Who really goes to orchestra concerts?

Who really goes to orchestra concerts?

Abbie Kaser

Contributing Writer

abigailk@goshen.edu

Abbie Kaser (left) performs with the Goshen College Symphony Orchestra on Friday evening.  Photo by Hannah Sauder.

Abbie Kaser (left) performs with the Goshen College Symphony Orchestra on Friday evening.
Photo by Hannah Sauder.

Last Friday evening, the Goshen College Symphony Orchestra performed our fall concert in Sauder Hall. If you don’t know me, this is my third year playing in the orchestra with the violas. Based on experiences from previous years, some of my fellow musicians and I were lamenting the fact that Sauder Hall would undoubtedly be only sparsely filled on Friday night, especially compared to the crowd choir concerts typically draw in.

However, by the time the lights in the hall dimmed and we were preparing to play, I realized that the audience was actually pretty full. After taking a closer look at the demographics of the audience, it was clear that a majority of our supporters were the grandparents visiting their grandchildren for the third annual Grandparents Day. This is the generation that I always think of when I picture the people who attend our concerts. Another good-sized portion of the audience consisted of familiar faces of family, community members and GC faculty.

What was even more exciting was the fact that nearly three whole rows in the front were taken up by college students. Three rows may not sound like a whole lot. Even when you add the clusters of other students sitting in the side rows in the back, the proportion of my peers to their grandparents and others in that generation was very small. All things considered, it was more students than I remembered attending at concerts in previous years, perhaps due to the added incentive of convocation credit.

I can’t help but wonder what the audience size would have looked like if the concert was not worth a swipe for convo credit or if it did not occur on Grandparents’ Day. How many more empty seats would there have been without these added incentives? Now, I’m not questioning the motivations of the student body in attendance, nor do I want to hypocritically guilt trip those not in attendance, because I certainly don’t go to all of the events on campus. But still, it’s not fun feeling like relatively few people actually enjoy going to hear the music that we had been practicing and polishing for the previous nine weeks. After all, what would be the point of making music if no one heard it?

I, along with my fellow musicians, have often felt that the choirs get much more emphasis and attention than the orchestra. One of my main arguments in this article was originally going to be that the Goshen College Choirs receive so much more publicity and promotion for their events than the Symphony Orchestra does. Unfortunately, (or fortunately, I guess) I discovered that I was wrong. In doing more research through the many modes in which music events are announced and publicized, I did not find that there were any more announcements about the Fall Choral Concert than the Fall Orchestra Concert. The music center faculty, or whoever is in charge of announcing events on campus, is not to blame for our impression that the orchestra is underappreciated by the student body.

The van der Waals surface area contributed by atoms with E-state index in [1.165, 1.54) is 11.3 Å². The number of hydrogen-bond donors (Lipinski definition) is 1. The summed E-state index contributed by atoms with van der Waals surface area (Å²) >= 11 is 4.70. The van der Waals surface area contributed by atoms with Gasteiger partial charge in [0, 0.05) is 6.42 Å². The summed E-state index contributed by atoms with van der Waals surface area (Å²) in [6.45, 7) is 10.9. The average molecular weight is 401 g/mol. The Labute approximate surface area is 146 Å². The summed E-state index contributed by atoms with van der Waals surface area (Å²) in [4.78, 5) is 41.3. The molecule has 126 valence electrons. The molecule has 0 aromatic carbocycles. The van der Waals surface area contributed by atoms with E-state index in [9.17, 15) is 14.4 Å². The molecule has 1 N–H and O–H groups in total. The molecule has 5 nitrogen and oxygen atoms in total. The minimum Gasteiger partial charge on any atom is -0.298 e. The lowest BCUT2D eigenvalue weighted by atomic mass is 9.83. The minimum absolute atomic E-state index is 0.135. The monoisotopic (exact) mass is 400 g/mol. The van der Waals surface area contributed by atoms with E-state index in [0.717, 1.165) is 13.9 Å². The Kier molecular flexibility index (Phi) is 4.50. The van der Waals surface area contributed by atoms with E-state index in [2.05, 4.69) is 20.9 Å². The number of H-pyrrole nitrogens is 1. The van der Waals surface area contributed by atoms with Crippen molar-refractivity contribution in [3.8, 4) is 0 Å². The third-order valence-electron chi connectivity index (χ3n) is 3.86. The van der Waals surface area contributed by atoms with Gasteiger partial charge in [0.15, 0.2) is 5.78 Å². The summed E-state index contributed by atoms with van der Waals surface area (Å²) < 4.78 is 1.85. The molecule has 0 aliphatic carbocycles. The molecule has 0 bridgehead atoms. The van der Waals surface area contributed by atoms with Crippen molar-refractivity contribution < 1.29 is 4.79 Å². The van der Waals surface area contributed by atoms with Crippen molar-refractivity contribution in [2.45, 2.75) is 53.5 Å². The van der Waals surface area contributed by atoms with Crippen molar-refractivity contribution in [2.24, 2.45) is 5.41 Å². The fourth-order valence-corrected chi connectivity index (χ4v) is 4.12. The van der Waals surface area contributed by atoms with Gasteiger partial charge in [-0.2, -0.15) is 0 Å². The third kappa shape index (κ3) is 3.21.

Which leads me to my next question: why is it that the older generation values orchestral music so much more than my generation? A recent experience with my grandparents made me begin to reflect on this topic. I was sitting in the Fraker eating lunch and listening to my grandparents reminisce about their days when they were students at Goshen College, which eventually led to a discussion about the college radio station. Until fairly recently, 91.1 was known for playing mostly classical music. Since The Globe has become “culturally progressive,” to my knowledge they have stopped playing this genre of music. While The Globe may consistently win awards, my grandparents are very sad that they no longer have access to some of their favorite music.

Adding classical music back to the college’s radio station is not necessarily a demand that has been made by the student body. For many in my generation, music typically played by orchestras feels inaccessible and less engaging than other genres of music. Choral concerts, on the other hand, usually feature pieces that are shorter and more similar to the music that students listen to in their free time.

The truth is, I would say that a majority of my generation does listen to orchestral pieces, and believe it or not, I think they even enjoy them. From Tchaikovsky’s 1812 Overture in V for Vendetta, to the Overture to the Marriage of Figaro by Rossini in Shawshank Redemption, there are countless examples of movies in which classical music plays an important role. And when I say countless, yes, I really mean a lot. Ever watched “Ferris Bueller’s Day Off,” “Bend it Like Beckham,” “The Grand Budapest Hotel,” “Birdman,” “The Breakfast Club,” “The Exorcist,” or “Zoolander?” You’ve listened to classical music. And whether you can admit you liked them or not, these pieces created suspense, emotion or even comedic effect that helped make these movies so great. Orchestral music may not be as boring or elusive as it may appear.

On behalf of the Goshen College Symphony Orchestra, I would like to thank the many people who do support us, especially the GC students who come to our concerts. To those who didn’t make it, I would encourage you to consider being a part of our audience in the future; you may enjoy the experience more than you expected.

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